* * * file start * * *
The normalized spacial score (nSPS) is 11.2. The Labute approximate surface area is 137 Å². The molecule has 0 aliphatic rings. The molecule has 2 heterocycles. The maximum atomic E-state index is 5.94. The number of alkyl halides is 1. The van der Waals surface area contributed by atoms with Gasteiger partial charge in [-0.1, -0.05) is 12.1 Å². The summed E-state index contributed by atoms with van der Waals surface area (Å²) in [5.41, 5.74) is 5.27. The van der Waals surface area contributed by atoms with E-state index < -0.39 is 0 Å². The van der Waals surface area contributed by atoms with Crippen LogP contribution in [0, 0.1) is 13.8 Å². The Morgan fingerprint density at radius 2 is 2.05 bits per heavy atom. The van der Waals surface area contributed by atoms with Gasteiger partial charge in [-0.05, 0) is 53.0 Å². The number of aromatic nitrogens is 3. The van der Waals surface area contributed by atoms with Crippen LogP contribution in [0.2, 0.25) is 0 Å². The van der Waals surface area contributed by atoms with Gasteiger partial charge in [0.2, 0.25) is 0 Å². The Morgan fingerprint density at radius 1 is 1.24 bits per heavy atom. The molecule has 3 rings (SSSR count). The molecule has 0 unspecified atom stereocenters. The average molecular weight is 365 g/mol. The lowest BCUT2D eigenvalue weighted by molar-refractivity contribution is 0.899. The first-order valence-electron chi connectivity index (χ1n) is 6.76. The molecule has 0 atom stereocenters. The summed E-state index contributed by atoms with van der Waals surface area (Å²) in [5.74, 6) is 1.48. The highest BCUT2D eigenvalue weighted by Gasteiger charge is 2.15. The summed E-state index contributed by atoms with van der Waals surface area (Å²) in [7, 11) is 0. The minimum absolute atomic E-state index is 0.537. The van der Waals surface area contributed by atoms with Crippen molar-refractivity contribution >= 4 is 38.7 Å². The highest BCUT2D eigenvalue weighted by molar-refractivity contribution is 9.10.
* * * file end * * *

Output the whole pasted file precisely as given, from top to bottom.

The normalized spacial score (nSPS) is 11.2. The Labute approximate surface area is 137 Å². The molecule has 0 aliphatic rings. The molecule has 2 heterocycles. The maximum atomic E-state index is 5.94. The number of alkyl halides is 1. The van der Waals surface area contributed by atoms with Gasteiger partial charge in [-0.1, -0.05) is 12.1 Å². The summed E-state index contributed by atoms with van der Waals surface area (Å²) in [5.41, 5.74) is 5.27. The van der Waals surface area contributed by atoms with E-state index < -0.39 is 0 Å². The van der Waals surface area contributed by atoms with Crippen LogP contribution in [0, 0.1) is 13.8 Å². The Morgan fingerprint density at radius 2 is 2.05 bits per heavy atom. The van der Waals surface area contributed by atoms with Gasteiger partial charge in [-0.05, 0) is 53.0 Å². The number of aromatic nitrogens is 3. The van der Waals surface area contributed by atoms with Crippen LogP contribution in [0.2, 0.25) is 0 Å². The van der Waals surface area contributed by atoms with Gasteiger partial charge in [0.2, 0.25) is 0 Å². The Morgan fingerprint density at radius 1 is 1.24 bits per heavy atom. The molecule has 3 rings (SSSR count). The molecule has 0 unspecified atom stereocenters. The average molecular weight is 365 g/mol. The lowest BCUT2D eigenvalue weighted by molar-refractivity contribution is 0.899. The first-order valence-electron chi connectivity index (χ1n) is 6.76. The molecule has 0 atom stereocenters. The summed E-state index contributed by atoms with van der Waals surface area (Å²) in [5.74, 6) is 1.48. The highest BCUT2D eigenvalue weighted by Gasteiger charge is 2.15. The summed E-state index contributed by atoms with van der Waals surface area (Å²) in [7, 11) is 0. The minimum absolute atomic E-state index is 0.537. The van der Waals surface area contributed by atoms with Crippen molar-refractivity contribution >= 4 is 38.7 Å². The highest BCUT2D eigenvalue weighted by molar-refractivity contribution is 9.10.